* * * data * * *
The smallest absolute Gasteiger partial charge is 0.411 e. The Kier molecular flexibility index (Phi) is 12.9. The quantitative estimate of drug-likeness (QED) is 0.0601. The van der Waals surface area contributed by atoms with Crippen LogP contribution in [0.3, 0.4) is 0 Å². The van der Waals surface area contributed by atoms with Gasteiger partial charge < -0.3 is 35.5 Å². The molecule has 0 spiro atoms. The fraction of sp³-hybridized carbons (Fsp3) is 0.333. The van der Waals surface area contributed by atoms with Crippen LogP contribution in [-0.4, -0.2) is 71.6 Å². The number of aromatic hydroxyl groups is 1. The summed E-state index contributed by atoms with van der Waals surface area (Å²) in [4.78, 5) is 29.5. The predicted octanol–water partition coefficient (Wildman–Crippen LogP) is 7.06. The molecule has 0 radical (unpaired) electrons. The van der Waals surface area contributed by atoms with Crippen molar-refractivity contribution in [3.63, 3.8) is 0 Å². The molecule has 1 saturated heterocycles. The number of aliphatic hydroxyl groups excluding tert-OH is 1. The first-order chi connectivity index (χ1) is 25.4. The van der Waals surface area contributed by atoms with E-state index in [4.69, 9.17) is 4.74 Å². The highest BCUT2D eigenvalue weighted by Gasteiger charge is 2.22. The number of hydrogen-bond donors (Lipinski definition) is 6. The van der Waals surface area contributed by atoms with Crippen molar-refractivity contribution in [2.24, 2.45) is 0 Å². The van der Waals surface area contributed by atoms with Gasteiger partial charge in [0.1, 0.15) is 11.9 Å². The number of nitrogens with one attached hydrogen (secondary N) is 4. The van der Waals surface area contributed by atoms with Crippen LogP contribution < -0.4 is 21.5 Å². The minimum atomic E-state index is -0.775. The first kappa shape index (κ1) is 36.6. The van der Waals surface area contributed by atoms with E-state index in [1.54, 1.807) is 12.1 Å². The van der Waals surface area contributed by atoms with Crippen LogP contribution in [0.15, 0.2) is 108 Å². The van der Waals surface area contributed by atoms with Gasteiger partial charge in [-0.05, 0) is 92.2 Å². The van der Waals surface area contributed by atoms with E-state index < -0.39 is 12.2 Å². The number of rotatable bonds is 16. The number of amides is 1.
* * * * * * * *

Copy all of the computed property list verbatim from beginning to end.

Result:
The smallest absolute Gasteiger partial charge is 0.411 e. The Kier molecular flexibility index (Phi) is 12.9. The quantitative estimate of drug-likeness (QED) is 0.0601. The van der Waals surface area contributed by atoms with Crippen LogP contribution in [0.3, 0.4) is 0 Å². The van der Waals surface area contributed by atoms with Gasteiger partial charge < -0.3 is 35.5 Å². The molecule has 0 spiro atoms. The fraction of sp³-hybridized carbons (Fsp3) is 0.333. The van der Waals surface area contributed by atoms with Crippen LogP contribution in [-0.4, -0.2) is 71.6 Å². The number of aromatic hydroxyl groups is 1. The summed E-state index contributed by atoms with van der Waals surface area (Å²) in [4.78, 5) is 29.5. The predicted octanol–water partition coefficient (Wildman–Crippen LogP) is 7.06. The molecule has 0 radical (unpaired) electrons. The van der Waals surface area contributed by atoms with Crippen molar-refractivity contribution in [3.63, 3.8) is 0 Å². The molecule has 1 saturated heterocycles. The number of aliphatic hydroxyl groups excluding tert-OH is 1. The first-order chi connectivity index (χ1) is 25.4. The van der Waals surface area contributed by atoms with E-state index in [4.69, 9.17) is 4.74 Å². The highest BCUT2D eigenvalue weighted by Gasteiger charge is 2.22. The number of hydrogen-bond donors (Lipinski definition) is 6. The van der Waals surface area contributed by atoms with Crippen molar-refractivity contribution in [2.24, 2.45) is 0 Å². The van der Waals surface area contributed by atoms with Gasteiger partial charge in [0.1, 0.15) is 11.9 Å². The number of nitrogens with one attached hydrogen (secondary N) is 4. The van der Waals surface area contributed by atoms with Crippen LogP contribution < -0.4 is 21.5 Å². The minimum atomic E-state index is -0.775. The first kappa shape index (κ1) is 36.6. The van der Waals surface area contributed by atoms with E-state index in [1.54, 1.807) is 12.1 Å². The van der Waals surface area contributed by atoms with Crippen LogP contribution in [0.15, 0.2) is 108 Å². The van der Waals surface area contributed by atoms with Gasteiger partial charge in [-0.05, 0) is 92.2 Å². The van der Waals surface area contributed by atoms with E-state index < -0.39 is 12.2 Å². The number of rotatable bonds is 16. The number of amides is 1.